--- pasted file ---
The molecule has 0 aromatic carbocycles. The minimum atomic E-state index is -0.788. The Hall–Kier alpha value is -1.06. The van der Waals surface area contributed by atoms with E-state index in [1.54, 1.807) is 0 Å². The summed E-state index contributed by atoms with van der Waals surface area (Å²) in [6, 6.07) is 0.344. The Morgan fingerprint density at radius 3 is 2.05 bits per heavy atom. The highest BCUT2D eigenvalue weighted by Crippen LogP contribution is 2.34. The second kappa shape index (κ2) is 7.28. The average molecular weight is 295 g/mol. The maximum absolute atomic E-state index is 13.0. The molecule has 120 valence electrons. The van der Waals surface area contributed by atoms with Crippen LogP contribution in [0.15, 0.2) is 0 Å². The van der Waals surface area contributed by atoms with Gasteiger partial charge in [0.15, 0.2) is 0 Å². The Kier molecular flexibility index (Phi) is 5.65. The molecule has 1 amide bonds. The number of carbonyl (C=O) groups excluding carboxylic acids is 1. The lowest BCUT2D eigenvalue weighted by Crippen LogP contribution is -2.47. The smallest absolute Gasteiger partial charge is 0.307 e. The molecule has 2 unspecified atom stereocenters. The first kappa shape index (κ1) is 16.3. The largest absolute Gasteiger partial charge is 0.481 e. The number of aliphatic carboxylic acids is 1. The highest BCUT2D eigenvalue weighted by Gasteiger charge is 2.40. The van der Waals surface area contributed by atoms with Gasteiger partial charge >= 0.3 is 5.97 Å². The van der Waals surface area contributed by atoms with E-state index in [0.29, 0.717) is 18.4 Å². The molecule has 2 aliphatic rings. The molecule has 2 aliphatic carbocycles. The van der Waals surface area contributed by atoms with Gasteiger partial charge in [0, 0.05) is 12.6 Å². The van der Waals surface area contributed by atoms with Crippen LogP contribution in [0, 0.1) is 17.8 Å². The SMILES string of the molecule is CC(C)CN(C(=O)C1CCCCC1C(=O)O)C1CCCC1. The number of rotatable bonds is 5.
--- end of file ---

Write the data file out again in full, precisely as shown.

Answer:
The molecule has 0 aromatic carbocycles. The minimum atomic E-state index is -0.788. The Hall–Kier alpha value is -1.06. The van der Waals surface area contributed by atoms with E-state index in [1.54, 1.807) is 0 Å². The summed E-state index contributed by atoms with van der Waals surface area (Å²) in [6, 6.07) is 0.344. The Morgan fingerprint density at radius 3 is 2.05 bits per heavy atom. The highest BCUT2D eigenvalue weighted by Crippen LogP contribution is 2.34. The second kappa shape index (κ2) is 7.28. The average molecular weight is 295 g/mol. The maximum absolute atomic E-state index is 13.0. The molecule has 120 valence electrons. The van der Waals surface area contributed by atoms with Crippen LogP contribution in [0.15, 0.2) is 0 Å². The van der Waals surface area contributed by atoms with Gasteiger partial charge in [0.15, 0.2) is 0 Å². The Kier molecular flexibility index (Phi) is 5.65. The molecule has 1 amide bonds. The number of carbonyl (C=O) groups excluding carboxylic acids is 1. The lowest BCUT2D eigenvalue weighted by Crippen LogP contribution is -2.47. The smallest absolute Gasteiger partial charge is 0.307 e. The molecule has 2 unspecified atom stereocenters. The first kappa shape index (κ1) is 16.3. The largest absolute Gasteiger partial charge is 0.481 e. The number of aliphatic carboxylic acids is 1. The highest BCUT2D eigenvalue weighted by Gasteiger charge is 2.40. The van der Waals surface area contributed by atoms with Gasteiger partial charge >= 0.3 is 5.97 Å². The van der Waals surface area contributed by atoms with E-state index in [0.29, 0.717) is 18.4 Å². The molecule has 2 aliphatic rings. The molecule has 2 aliphatic carbocycles. The van der Waals surface area contributed by atoms with Gasteiger partial charge in [0, 0.05) is 12.6 Å². The van der Waals surface area contributed by atoms with Crippen LogP contribution in [0, 0.1) is 17.8 Å². The SMILES string of the molecule is CC(C)CN(C(=O)C1CCCCC1C(=O)O)C1CCCC1. The number of rotatable bonds is 5.